Curriculum? Why have it?
How is curriculum and lasagna the same? Hmmmm is it?
By Stephanie Angelo and Adrianna Huff
Adrianna once wrote, “I had been talking with #HighStakesMastermindGroups about signing up for the mastermind groups and getting my real estate license for months, possibly years, but as my cursor hovered over the “Submit” button I was still full of fear. Thoughts like: Can I do this? Is this the right move?, What if I mess up?, ran through my head.”
According to Psychology Today,
“Fear is a vital response to physical and emotional danger — if we didn’t feel it, we couldn’t protect ourselves from legitimate threats. But often we fear situations that are far from life-or-death, and thus hang back for no good reason. Traumas or bad experiences can trigger a fear response within us that is hard to quell. Yet exposing ourselves to our personal demons is the best way to move past them.”
Fear is a normal human reaction. It originally protected us from lion attacks, but is still present in our everyday lives. I’m not exactly running from wild animals in my home in the suburbs, so why do I (did I) feel fear in this situation? In reality, it is because I was jumping into an unknown situation.
According to an article from the Harvard Business Review, “How Fear Helps (and Hurts) Entrepreneurs”, for many entrepreneurs, fear is a constant companion. Not only do you have fear of losing business, but all of your employees could also be hurt if the business is not successful. However, if entrepreneurs get stuck in this fearful mentality, they may find a more challenging climb for their business.
So, that begs the question, what should an entrepreneur do? Have a healthy level of fear. Simple enough, below are a few suggestions.
Fear is a double edged sword. It can propel entrepreneurs to greatness, or it can prevent them from getting any work done. How do you handle fear?
A friend of mine confided to me that she used to be in a mastermind group, but it simply didn’t work for her. Frustrated with the lack of dialogue and accountability, she left the group. I asked her questions about her past experience and why she thought it went wrong.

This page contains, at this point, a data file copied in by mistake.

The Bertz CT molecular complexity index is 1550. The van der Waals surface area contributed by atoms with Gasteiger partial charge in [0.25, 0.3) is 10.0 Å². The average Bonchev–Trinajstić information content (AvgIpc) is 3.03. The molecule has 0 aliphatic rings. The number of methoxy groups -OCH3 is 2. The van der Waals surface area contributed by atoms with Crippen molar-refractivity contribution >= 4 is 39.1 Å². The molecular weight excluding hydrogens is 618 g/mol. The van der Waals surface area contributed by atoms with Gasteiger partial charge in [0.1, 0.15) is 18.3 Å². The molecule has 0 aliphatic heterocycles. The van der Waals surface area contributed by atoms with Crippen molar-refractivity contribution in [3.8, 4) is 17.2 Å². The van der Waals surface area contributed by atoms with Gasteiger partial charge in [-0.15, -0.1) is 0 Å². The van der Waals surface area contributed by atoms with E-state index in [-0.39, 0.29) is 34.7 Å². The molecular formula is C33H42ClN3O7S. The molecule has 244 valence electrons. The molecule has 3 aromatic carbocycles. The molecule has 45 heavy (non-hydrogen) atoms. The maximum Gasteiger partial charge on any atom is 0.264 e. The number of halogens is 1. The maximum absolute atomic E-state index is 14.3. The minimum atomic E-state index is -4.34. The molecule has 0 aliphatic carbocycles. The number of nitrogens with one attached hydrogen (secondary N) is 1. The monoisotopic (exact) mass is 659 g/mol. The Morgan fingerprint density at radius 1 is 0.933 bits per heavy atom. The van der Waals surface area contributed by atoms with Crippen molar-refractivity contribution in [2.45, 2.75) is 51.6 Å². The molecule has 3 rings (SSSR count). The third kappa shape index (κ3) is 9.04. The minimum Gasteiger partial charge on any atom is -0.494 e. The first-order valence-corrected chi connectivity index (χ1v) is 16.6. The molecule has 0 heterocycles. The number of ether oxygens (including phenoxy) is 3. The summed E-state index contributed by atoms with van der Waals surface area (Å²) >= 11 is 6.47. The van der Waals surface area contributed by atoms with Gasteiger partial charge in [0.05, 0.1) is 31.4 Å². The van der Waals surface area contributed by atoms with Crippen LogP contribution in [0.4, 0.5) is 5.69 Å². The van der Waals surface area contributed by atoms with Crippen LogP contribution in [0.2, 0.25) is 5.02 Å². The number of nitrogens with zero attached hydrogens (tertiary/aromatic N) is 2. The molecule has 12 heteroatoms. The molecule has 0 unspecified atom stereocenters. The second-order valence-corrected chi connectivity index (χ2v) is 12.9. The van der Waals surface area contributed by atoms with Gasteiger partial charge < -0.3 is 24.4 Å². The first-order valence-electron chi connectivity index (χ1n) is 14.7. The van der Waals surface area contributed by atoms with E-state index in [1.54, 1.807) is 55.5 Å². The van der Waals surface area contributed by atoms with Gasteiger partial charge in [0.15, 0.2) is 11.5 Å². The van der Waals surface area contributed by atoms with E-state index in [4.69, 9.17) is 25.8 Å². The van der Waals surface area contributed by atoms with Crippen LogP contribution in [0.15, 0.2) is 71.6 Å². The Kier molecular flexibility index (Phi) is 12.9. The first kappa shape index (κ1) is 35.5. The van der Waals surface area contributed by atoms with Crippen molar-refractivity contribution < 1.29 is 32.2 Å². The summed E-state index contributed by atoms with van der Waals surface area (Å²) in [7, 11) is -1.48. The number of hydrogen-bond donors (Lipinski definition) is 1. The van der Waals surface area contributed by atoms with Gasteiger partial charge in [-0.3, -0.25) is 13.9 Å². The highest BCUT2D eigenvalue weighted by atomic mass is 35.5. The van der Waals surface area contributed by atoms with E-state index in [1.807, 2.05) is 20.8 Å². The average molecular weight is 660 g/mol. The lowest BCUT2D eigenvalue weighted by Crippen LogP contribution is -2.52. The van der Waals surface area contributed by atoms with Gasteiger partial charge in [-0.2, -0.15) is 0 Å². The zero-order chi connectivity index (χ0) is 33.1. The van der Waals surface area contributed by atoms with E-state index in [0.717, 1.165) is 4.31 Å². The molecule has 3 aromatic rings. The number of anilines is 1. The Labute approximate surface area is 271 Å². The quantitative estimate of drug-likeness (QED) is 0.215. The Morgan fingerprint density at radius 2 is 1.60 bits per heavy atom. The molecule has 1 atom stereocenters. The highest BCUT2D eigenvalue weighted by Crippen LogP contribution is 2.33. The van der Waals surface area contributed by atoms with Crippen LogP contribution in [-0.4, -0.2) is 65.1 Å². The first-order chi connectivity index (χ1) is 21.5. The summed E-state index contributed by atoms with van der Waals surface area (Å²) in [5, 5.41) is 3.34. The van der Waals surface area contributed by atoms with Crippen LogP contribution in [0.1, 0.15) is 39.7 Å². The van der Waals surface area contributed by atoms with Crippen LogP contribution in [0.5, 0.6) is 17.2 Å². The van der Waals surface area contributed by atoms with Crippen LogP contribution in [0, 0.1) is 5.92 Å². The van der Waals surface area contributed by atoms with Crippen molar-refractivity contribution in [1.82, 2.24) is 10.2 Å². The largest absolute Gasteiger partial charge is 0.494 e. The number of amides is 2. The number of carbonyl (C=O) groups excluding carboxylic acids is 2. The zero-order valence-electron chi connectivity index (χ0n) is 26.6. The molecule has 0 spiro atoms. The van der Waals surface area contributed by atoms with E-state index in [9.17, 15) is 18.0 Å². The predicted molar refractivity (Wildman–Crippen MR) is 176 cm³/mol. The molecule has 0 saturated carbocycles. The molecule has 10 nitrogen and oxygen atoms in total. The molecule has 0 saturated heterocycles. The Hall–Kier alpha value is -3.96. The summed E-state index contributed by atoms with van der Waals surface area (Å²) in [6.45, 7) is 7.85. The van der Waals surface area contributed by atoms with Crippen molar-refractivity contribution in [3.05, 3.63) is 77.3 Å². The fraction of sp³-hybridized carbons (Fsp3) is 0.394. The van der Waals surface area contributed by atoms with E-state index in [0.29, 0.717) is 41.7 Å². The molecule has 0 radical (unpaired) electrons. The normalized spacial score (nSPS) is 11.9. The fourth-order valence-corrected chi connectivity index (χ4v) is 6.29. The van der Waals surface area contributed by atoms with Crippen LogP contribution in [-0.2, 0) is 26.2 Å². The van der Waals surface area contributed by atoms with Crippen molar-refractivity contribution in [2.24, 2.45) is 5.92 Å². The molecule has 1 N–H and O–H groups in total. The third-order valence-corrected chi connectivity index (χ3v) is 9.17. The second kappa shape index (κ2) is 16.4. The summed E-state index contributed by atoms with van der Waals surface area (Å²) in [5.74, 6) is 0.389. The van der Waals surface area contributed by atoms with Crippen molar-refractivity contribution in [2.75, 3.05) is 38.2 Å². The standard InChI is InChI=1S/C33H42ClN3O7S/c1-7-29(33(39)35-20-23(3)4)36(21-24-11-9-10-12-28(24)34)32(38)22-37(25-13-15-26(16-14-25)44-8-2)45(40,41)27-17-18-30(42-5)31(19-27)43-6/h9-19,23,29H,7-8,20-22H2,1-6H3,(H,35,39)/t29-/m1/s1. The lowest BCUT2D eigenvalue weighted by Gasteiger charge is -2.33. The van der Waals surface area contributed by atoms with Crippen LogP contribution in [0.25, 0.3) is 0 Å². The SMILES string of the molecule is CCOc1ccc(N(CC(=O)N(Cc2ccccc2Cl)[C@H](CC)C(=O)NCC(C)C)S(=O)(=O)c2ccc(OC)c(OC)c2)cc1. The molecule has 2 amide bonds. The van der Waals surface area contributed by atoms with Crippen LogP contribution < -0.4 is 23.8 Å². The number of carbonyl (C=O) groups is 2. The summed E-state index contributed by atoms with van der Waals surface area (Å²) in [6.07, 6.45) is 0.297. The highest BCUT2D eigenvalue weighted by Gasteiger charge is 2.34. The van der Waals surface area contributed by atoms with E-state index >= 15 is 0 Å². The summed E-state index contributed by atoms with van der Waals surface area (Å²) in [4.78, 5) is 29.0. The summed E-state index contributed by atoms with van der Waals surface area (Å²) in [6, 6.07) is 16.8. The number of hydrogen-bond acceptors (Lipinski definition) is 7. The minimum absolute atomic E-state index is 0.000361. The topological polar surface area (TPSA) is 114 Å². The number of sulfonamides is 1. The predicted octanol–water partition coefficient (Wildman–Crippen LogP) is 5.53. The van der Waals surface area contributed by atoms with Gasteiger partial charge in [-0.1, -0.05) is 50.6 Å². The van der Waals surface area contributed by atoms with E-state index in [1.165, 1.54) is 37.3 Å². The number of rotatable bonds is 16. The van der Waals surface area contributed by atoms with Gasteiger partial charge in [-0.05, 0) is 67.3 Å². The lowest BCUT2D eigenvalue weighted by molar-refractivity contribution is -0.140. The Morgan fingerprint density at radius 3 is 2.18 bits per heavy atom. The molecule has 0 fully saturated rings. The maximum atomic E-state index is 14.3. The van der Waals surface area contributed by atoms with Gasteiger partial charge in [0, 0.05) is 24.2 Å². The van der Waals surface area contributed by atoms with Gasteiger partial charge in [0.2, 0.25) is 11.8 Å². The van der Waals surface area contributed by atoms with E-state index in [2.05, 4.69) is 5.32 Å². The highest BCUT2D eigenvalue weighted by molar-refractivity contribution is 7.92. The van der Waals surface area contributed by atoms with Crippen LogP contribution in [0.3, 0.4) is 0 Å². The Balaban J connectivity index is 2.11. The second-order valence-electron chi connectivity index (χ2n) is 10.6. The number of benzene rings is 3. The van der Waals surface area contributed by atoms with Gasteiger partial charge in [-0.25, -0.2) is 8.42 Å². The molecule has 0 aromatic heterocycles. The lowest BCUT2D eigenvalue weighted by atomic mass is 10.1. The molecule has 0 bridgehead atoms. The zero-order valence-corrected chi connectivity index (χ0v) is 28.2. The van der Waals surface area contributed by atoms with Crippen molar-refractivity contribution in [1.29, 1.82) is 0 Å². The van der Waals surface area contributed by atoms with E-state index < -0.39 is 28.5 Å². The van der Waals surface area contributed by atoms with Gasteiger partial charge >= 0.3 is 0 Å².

She said that the way their group worked was you had a schedule assigned for when you would be in the “hot seat”. Their group met on a monthly basis and so once a month there was someone who had the hot seat. Her hot seat assignment was four months after she began the group.
She initially joined the mastermind group because she really needed help growing her business. She had a lot of questions and concerns about the direction she was going and choices she needed to make. She wanted to test out new ideas and she wanted to feel like she had somebody that she could talk to. As a new business owner, anxious to have a strong start, she wanted to be able to “pick the brains” of the other members and gain from their insights. She was prepared for the emotional investment that she was going to make in helping each person with their business needs because she had a lot to offer as well.
By the time she got in the hot seat the issues that she had initially come with, when she became a member of the mastermind group, had either fallen by the wayside because she simply was too overwhelmed to address them, or they had become bigger problems, or were initiatives she decided not to try because she was afraid she would fail.
When she finally did get her scheduled chance to be in the hot seat it was of minimum value. Certainly, it had some, but it had significantly diminished from the reason she got into the mastermind group to begin with. Yet she felt like she had spent the last four months helping everybody else with their businesses – one person at a time. Having to wait to be in the hot seat sounds a little bit scary. It doesn’t hold conversational value.
There are a lot of mastermind groups that operate that way. In High Stakes Masterminds we just find that we succeed better doing it differently.
It was my members that decided that they prefer to meet every three weeks on a rotational basis. It has worked extremely well for us. It’s not too frequent contact, like every two weeks, and it’s not big gaps of time in between, like once a month. Monthly meetings also require that the meetings go really long. Having a meeting every three weeks works really well because of the frequency and having only six members per group we are able to keep our meetings moving along at an efficient 90 minutes each meeting. Listening to my clients offered a solution to this particular problem.
In our valuable 90 minutes everybody talks every meeting. I don’t call it the hot seat. I don’t personally like that term. But I do call it the “focus seat” and everybody gets a chance to be in the focus seat. In addition, everyone in the group also has time to give them feedback, thoughts, and ideas We have robust conversation around each person’s accountabilities and goals.
You have to shop groups and determine what works well for you. I know that my first group was a disaster for me because we met once a month. Everyone did have a hot seat opportunity, but the facilitator was also a member, and to be quite honest with you she failed in every way imaginable. That experience was a painful disaster. But it did propel me to a training program to become a mastermind facilitator. I’m doing it in what I feel is the right way for my avatar type clients.
How do you know if you’re an avatar type client for High Stakes Mastermind Groups? All it takes is a conversation, and I love having those with prospective members. If you’re cooling off from the hot seat idea learn if High Stakes is right for you.
I look forward to you being in the focus seat.